Peace Agreement

South Sudan’s government and rebels signed a Cessation of Hostilities agreement on January 23 in Addis Ababa, Ethiopia, according to multiple news sources.

The cease fire is expected to stop the fighting of forces loyal to President Salva Kiir and rebels who back former vice-president Riek Machar. Violence between the two factions erupted on December 16 at the army base in Juba and rocked the country for more than a month resulting in thousands of deaths and the displacement of more than a half million civilians according to Reuters. The agreement also provides for the withdrawal of Ugandan military forces from conflict zones, the cessation of violence against civilian populations and the providing of safe corridors for humanitarian assistance to civilians.

The cease fire resulted from the efforts of the Intergovernmental Authority on Development (IGAD), an eight country East Africa trading bloc. Seyoum Mesfin, IGAD’s chief mediator, told the negotiators present at the signing ceremony that “I believe that the post war challenges will be greater than the war itself,” according to Reuters. “The process will be… unpredictable and delicate,” said Mesfin.

Mesfin’s comments reflect the concern of many observers who note that the surface tensions between the Dinka and Nuer groups mask an underlying struggle for political and economic advantage in the new nation. South Sudan’s economy is based upon abundant oil reserves that are only just being utilized for the country’s well being.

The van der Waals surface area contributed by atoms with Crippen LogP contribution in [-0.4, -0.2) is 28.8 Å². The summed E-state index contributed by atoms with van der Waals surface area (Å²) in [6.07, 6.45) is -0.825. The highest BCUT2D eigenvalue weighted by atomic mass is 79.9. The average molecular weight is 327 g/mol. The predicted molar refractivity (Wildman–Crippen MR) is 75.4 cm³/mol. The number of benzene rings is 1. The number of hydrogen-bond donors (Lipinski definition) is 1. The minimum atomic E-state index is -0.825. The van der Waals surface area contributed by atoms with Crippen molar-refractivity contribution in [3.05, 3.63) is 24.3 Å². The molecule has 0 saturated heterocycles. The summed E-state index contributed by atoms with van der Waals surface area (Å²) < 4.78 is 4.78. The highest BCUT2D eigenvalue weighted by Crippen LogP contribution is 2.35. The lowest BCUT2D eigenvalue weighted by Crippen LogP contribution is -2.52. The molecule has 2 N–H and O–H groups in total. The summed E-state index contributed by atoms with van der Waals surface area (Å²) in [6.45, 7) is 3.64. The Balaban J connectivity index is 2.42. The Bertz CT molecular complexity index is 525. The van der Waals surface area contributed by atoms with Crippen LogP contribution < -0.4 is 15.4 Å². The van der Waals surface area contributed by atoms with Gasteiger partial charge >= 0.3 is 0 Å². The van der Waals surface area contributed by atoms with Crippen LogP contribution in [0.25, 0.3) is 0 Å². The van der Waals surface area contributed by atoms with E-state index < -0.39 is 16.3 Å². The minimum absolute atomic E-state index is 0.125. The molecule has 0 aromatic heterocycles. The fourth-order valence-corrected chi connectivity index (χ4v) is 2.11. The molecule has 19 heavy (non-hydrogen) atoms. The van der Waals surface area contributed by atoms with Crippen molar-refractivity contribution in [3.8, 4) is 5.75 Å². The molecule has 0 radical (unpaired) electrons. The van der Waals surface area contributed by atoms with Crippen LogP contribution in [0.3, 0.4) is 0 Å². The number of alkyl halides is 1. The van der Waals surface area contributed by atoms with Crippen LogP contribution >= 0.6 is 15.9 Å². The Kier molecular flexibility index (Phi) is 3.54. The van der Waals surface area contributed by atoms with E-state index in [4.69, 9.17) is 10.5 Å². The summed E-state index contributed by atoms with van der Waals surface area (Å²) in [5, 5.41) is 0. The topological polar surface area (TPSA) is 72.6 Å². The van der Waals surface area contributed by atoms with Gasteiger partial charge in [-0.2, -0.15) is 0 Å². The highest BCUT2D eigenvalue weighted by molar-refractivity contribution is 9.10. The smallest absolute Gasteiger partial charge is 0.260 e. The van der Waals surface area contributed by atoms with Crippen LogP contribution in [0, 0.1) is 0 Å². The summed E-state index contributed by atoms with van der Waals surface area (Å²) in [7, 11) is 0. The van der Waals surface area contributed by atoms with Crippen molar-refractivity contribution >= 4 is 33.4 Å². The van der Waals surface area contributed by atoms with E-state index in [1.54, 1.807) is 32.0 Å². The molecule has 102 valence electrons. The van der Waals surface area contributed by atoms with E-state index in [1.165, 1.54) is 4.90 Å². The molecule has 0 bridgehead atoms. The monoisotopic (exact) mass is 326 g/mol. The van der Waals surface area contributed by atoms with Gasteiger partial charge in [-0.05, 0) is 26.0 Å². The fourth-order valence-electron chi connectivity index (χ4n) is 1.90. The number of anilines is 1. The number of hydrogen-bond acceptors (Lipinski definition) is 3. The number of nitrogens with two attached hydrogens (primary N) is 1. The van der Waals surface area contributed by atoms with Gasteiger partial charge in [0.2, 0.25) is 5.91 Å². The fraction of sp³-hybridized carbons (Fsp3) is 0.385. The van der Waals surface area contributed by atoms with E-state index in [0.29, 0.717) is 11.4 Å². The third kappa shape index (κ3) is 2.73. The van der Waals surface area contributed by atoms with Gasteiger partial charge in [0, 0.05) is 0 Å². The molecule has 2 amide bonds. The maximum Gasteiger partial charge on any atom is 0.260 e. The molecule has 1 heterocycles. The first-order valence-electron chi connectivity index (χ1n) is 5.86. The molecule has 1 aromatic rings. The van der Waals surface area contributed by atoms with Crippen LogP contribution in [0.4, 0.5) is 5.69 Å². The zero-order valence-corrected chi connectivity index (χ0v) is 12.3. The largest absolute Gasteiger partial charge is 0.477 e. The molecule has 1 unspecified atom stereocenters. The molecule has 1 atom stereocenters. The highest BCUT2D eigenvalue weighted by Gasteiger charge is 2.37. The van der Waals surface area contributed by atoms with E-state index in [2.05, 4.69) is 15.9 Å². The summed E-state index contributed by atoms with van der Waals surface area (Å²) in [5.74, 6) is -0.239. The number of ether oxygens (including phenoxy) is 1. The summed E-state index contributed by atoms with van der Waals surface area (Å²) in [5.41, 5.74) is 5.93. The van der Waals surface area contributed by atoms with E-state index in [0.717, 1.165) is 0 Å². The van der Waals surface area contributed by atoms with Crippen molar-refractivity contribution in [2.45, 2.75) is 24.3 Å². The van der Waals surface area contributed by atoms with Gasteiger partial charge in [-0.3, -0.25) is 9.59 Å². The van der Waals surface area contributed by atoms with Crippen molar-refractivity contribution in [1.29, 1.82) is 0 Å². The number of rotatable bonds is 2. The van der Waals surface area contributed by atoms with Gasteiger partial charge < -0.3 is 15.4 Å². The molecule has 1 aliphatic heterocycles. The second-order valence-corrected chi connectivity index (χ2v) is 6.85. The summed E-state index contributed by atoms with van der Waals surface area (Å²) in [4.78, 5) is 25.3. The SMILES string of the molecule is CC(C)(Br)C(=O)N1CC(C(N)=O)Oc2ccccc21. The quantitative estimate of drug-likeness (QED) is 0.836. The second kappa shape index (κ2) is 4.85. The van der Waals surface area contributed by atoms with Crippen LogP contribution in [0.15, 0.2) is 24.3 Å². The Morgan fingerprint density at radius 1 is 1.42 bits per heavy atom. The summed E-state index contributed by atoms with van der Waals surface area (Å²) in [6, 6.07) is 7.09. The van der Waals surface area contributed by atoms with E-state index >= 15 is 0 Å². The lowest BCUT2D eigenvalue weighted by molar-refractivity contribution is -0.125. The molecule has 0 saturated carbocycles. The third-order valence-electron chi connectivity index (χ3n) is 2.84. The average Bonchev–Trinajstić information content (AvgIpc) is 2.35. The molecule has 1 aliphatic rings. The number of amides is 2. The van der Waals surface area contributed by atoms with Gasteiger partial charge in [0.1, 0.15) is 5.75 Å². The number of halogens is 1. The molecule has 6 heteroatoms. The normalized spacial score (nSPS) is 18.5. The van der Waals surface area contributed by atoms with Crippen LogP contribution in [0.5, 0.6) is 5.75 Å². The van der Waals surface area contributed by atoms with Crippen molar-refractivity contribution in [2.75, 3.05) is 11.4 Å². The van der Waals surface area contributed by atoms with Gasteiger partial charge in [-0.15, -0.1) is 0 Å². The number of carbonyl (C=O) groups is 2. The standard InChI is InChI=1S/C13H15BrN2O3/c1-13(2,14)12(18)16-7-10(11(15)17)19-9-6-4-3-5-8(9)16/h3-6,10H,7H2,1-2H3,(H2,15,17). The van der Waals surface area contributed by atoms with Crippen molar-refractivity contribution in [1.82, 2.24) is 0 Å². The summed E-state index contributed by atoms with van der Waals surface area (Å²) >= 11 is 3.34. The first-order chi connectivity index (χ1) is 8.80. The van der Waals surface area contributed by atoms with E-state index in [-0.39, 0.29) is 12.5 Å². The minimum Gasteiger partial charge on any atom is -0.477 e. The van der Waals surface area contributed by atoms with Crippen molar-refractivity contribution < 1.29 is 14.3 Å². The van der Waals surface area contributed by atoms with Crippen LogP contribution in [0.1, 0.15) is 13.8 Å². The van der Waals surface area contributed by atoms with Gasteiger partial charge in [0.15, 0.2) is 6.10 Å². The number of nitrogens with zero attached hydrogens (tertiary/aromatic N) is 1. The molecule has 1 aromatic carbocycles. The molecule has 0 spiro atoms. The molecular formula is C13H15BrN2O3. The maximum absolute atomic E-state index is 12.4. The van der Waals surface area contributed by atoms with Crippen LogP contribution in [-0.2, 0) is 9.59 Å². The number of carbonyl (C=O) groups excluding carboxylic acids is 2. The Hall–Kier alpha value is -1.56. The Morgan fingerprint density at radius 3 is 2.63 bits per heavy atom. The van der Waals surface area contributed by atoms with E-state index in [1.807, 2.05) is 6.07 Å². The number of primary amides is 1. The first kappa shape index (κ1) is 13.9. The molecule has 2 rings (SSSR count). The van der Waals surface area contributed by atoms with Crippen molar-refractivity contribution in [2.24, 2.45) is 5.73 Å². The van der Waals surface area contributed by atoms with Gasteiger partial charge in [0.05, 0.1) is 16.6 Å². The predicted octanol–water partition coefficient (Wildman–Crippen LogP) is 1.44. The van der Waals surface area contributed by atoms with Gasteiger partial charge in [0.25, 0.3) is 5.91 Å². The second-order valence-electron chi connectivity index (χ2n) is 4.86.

In addition to Cessation of Hostilities, an Agreement on the Status of Detainees was likewise signed which secured the release of eleven political figures held by the government of South Sudan. The parties also committed to a national reconciliation process in which political (including current detainees) and civic organizations, traditional and religious leaders participate.

South Sudan won its independence from Sudan in 2011 after decades of conflict between the northern and southern Sudanese.